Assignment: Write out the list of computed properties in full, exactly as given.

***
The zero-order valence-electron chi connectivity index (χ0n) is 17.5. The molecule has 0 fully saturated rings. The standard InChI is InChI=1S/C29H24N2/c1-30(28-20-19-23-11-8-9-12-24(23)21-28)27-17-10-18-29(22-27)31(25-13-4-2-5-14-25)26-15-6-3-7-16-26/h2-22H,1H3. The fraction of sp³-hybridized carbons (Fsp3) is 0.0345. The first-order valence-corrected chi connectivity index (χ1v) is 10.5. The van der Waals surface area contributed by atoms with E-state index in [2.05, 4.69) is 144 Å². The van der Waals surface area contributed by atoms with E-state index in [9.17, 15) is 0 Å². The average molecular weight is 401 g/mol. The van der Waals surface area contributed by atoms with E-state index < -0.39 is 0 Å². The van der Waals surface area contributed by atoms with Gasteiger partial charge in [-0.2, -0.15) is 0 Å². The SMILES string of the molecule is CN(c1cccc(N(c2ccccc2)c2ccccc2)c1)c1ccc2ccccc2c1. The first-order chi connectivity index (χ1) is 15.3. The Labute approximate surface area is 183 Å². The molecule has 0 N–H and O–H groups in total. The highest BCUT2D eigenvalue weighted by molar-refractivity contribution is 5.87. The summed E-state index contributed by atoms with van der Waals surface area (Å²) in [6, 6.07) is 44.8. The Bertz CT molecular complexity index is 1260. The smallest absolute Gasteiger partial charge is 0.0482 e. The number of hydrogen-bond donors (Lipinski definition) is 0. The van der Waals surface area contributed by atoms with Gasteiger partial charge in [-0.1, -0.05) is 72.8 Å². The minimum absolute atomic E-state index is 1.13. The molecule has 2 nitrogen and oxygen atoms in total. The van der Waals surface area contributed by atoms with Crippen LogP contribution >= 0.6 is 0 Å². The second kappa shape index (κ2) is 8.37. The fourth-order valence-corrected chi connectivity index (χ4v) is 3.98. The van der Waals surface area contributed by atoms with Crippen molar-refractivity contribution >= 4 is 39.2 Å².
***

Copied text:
The zero-order valence-electron chi connectivity index (χ0n) is 17.5. The molecule has 0 fully saturated rings. The standard InChI is InChI=1S/C29H24N2/c1-30(28-20-19-23-11-8-9-12-24(23)21-28)27-17-10-18-29(22-27)31(25-13-4-2-5-14-25)26-15-6-3-7-16-26/h2-22H,1H3. The fraction of sp³-hybridized carbons (Fsp3) is 0.0345. The first-order valence-corrected chi connectivity index (χ1v) is 10.5. The van der Waals surface area contributed by atoms with E-state index in [2.05, 4.69) is 144 Å². The van der Waals surface area contributed by atoms with E-state index in [9.17, 15) is 0 Å². The average molecular weight is 401 g/mol. The van der Waals surface area contributed by atoms with E-state index < -0.39 is 0 Å². The van der Waals surface area contributed by atoms with Gasteiger partial charge in [-0.2, -0.15) is 0 Å². The SMILES string of the molecule is CN(c1cccc(N(c2ccccc2)c2ccccc2)c1)c1ccc2ccccc2c1. The first-order chi connectivity index (χ1) is 15.3. The Labute approximate surface area is 183 Å². The molecule has 0 N–H and O–H groups in total. The highest BCUT2D eigenvalue weighted by molar-refractivity contribution is 5.87. The summed E-state index contributed by atoms with van der Waals surface area (Å²) in [6, 6.07) is 44.8. The Bertz CT molecular complexity index is 1260. The smallest absolute Gasteiger partial charge is 0.0482 e. The number of hydrogen-bond donors (Lipinski definition) is 0. The van der Waals surface area contributed by atoms with Gasteiger partial charge in [-0.1, -0.05) is 72.8 Å². The minimum absolute atomic E-state index is 1.13. The molecule has 2 nitrogen and oxygen atoms in total. The van der Waals surface area contributed by atoms with Crippen LogP contribution >= 0.6 is 0 Å². The second kappa shape index (κ2) is 8.37. The fourth-order valence-corrected chi connectivity index (χ4v) is 3.98. The van der Waals surface area contributed by atoms with Crippen molar-refractivity contribution >= 4 is 39.2 Å².